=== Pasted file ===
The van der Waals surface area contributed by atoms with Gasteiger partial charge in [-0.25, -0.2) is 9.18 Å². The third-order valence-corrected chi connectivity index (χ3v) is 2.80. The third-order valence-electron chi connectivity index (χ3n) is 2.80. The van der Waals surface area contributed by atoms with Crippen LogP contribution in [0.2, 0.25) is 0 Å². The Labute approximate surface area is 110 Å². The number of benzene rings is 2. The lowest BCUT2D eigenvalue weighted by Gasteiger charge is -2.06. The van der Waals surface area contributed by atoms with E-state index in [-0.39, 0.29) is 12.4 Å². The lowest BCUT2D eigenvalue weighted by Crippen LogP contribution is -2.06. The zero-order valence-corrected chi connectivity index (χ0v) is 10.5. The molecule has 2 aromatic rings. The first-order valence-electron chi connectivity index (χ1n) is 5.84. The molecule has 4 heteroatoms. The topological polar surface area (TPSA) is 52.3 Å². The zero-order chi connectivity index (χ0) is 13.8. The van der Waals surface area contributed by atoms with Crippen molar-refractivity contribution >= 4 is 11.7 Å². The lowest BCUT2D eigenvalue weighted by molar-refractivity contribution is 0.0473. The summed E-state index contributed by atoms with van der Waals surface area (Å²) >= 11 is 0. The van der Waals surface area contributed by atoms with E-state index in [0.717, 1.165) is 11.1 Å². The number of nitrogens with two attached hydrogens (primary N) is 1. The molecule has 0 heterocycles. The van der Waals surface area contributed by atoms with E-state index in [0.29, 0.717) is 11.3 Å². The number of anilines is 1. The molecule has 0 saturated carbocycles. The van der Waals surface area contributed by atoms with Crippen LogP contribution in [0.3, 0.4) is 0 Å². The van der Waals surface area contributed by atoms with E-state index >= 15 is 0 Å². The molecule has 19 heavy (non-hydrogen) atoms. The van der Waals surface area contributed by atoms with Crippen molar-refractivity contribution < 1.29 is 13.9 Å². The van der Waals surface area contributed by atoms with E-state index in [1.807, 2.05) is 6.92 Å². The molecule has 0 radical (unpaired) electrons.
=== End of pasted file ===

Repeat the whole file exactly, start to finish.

The van der Waals surface area contributed by atoms with Gasteiger partial charge in [-0.25, -0.2) is 9.18 Å². The third-order valence-corrected chi connectivity index (χ3v) is 2.80. The third-order valence-electron chi connectivity index (χ3n) is 2.80. The van der Waals surface area contributed by atoms with Crippen LogP contribution in [0.2, 0.25) is 0 Å². The Labute approximate surface area is 110 Å². The number of benzene rings is 2. The lowest BCUT2D eigenvalue weighted by Gasteiger charge is -2.06. The van der Waals surface area contributed by atoms with E-state index in [-0.39, 0.29) is 12.4 Å². The lowest BCUT2D eigenvalue weighted by Crippen LogP contribution is -2.06. The zero-order valence-corrected chi connectivity index (χ0v) is 10.5. The molecule has 2 aromatic rings. The first-order valence-electron chi connectivity index (χ1n) is 5.84. The molecule has 4 heteroatoms. The topological polar surface area (TPSA) is 52.3 Å². The zero-order chi connectivity index (χ0) is 13.8. The van der Waals surface area contributed by atoms with Crippen molar-refractivity contribution >= 4 is 11.7 Å². The lowest BCUT2D eigenvalue weighted by molar-refractivity contribution is 0.0473. The summed E-state index contributed by atoms with van der Waals surface area (Å²) >= 11 is 0. The van der Waals surface area contributed by atoms with E-state index in [0.717, 1.165) is 11.1 Å². The number of nitrogens with two attached hydrogens (primary N) is 1. The molecule has 0 heterocycles. The van der Waals surface area contributed by atoms with E-state index in [0.29, 0.717) is 11.3 Å². The number of anilines is 1. The molecule has 0 saturated carbocycles. The van der Waals surface area contributed by atoms with Crippen LogP contribution in [0.3, 0.4) is 0 Å². The van der Waals surface area contributed by atoms with E-state index >= 15 is 0 Å². The molecule has 19 heavy (non-hydrogen) atoms. The van der Waals surface area contributed by atoms with Crippen molar-refractivity contribution < 1.29 is 13.9 Å². The van der Waals surface area contributed by atoms with E-state index in [1.807, 2.05) is 6.92 Å². The molecule has 0 radical (unpaired) electrons.